Gifts of Compassion and Gratitude


Want to raise kinder, less entitled kids? Yes please! Then according to a recent Washington Post story, you should be participating in this year’s Christmas Gift Giving program.

It’s true! The findings of a behavioral economics study conducted by Harvard psychologist Richard Weissbourd gives the following advice to raising moral, caring children:

  • Provide opportunities for children to practice caring and gratitude.
  • Expand your child’s circle of concern to people outside their family and friends.
  • Have your children make regular volunteer commitments in the church or community so they learn to balance their needs with the needs of others.

Shop for loving gifts for families, homeless youth, and individuals in our community OR give a holiday boost to a ministry that can put your dollars to work.

What better way to practice gratitude and build empathy than by giving a loving gift to someone in our community? If you’re still not convinced, the Washington Post author provides a further illustration:

The paper angel in my daughter’s hand read, “Girl, age 6. Wants: Undershirts.” The angel in my son’s hand read, “Boy, age 7. Likes: Dinosaurs.” My lectures about faraway starving children had previously fallen on deaf ears, but on that December day, my kids, then age 5 and 8, eagerly dashed around the store to find just the right gifts. “I think she’ll like these! They have princesses on them!” “Can I get him a sweatshirt, too? I don’t want him to be cold!”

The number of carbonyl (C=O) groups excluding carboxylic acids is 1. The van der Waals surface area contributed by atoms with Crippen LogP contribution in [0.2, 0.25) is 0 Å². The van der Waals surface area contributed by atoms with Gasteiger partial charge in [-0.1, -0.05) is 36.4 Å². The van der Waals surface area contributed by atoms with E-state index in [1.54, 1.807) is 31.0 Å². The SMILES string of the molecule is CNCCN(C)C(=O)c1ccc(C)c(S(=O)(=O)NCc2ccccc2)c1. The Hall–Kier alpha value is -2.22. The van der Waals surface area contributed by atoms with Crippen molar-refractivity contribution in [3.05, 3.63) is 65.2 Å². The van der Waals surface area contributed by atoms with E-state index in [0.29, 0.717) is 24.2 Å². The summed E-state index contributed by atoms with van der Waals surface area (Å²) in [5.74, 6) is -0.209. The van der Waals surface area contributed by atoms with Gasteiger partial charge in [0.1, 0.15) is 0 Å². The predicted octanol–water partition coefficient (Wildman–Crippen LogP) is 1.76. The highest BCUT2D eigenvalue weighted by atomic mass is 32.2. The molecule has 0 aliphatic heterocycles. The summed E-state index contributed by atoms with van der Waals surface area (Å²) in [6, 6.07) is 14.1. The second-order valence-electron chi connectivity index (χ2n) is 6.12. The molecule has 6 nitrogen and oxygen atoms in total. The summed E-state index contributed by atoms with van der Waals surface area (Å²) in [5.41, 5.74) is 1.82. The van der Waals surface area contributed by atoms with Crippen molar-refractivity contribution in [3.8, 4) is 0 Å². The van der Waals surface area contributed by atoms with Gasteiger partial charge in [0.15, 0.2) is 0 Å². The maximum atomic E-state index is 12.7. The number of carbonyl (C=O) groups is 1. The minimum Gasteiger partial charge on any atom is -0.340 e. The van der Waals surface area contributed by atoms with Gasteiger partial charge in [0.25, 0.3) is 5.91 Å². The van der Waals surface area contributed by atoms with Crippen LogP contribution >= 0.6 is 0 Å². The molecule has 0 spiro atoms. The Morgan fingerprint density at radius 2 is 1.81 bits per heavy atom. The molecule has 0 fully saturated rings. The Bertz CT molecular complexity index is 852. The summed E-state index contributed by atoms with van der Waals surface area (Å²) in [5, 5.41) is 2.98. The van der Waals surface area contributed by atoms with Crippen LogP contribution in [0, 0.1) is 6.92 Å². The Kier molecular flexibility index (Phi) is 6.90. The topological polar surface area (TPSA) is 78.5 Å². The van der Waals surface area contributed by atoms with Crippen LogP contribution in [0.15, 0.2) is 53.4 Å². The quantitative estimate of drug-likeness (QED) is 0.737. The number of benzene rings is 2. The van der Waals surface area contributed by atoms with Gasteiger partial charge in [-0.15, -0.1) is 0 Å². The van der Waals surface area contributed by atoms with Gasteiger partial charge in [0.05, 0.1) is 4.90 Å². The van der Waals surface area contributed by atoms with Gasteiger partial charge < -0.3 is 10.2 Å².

Of course, it wasn’t my fabulous parenting that finally got them thinking. It was what behavioral scientists call the “identifiable victim effect” — the human tendency to respond more empathetically to the plight of a single individual, rather than a large group.

Whether it’s science or faith that guides you, we hope you participate in this year’s Christmas Gift Giving. You can choose from our shopping programs or monetary programs to spread some holiday cheer.

Thank you for your support!

Written by Trip Sullivan with material from Karen Weese’s article published Oct. 4 in the Washington Post

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